Only a few days before the recent key interest rate decision, ratings company Standard & Poor's said India's slowing growth and political gridlock could hamper efforts to liberalise the country's economy and potentially put its BBB- rating, which was set in April of this year, at risk of a downgrade into sub-investment grade, or junk, status.

"The combination of a weakening political context for further reform, along with economic deceleration, raises the risk that the government may take modest steps backward away from economic liberalization in the event of unexpected economic shocks. Such potential backward steps could reverse India's liberalization of the external sector and the financial sector," said S&P credit analyst Joydeep Mukherji, author of the report "Will India be the first BRIC Fallen Angel"?

Energy and Rates: Will India Pull Inflation Down?

As India now enters a key moment in 2012, in order to control its waning economy, analysts do say that there is hope that the RBI will realise that it will need to cut rates.

Furthermore, they hope that if oil prices do remain low, which again is tentative at this moment, then it could help curb inflation.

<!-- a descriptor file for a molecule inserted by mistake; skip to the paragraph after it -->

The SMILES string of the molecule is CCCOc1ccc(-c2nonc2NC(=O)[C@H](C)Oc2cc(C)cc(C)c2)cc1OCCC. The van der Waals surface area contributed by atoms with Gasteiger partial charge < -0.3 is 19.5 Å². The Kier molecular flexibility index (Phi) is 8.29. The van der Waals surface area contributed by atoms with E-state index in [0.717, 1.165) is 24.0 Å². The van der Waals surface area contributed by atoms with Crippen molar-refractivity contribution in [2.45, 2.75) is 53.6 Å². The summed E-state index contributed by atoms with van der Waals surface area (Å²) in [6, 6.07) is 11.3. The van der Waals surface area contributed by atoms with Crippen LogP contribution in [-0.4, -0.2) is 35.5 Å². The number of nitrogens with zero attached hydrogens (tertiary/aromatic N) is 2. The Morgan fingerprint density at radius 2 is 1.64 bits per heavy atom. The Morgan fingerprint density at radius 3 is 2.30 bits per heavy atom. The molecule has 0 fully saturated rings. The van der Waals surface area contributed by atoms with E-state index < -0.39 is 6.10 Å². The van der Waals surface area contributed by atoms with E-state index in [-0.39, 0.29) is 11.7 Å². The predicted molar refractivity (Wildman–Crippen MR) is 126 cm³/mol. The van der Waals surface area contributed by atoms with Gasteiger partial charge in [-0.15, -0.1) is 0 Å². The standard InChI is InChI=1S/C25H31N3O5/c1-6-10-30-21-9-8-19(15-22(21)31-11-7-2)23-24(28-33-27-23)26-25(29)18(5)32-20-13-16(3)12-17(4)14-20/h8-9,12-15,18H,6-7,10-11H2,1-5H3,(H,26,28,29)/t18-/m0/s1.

"The RBI has emphasised that inflation will be the main determinant of future rate action, again without delving which type of inflation," says Mathur. "Our own view is that while food prices remain a wild card particularly in light of the poor start to the monsoon season, the combination of a more stable INR, falling fuel prices and weak growth will drive inflation lower. We do believe that the RBI will cut rates even if this review has been disappointing."

"The recent inflation readings have provided fair degree of discomfort and in terms of fiscal adjustment, steps are yet to be taken by the government," adds Shubhada Rao, chief economist at YES Bank in Mumbai. "And, the RBI may want to keep its powder dry for future course of actions, in case there is resurgent stress in the euro zone. The front-loading of 50-basis-points cut in April was showing that growth momentum will be addressed. Future rate action would be contingent on concrete steps being taken by the government and the inflation trajectory. We are still looking at 25-50 basis points in the rest of the year."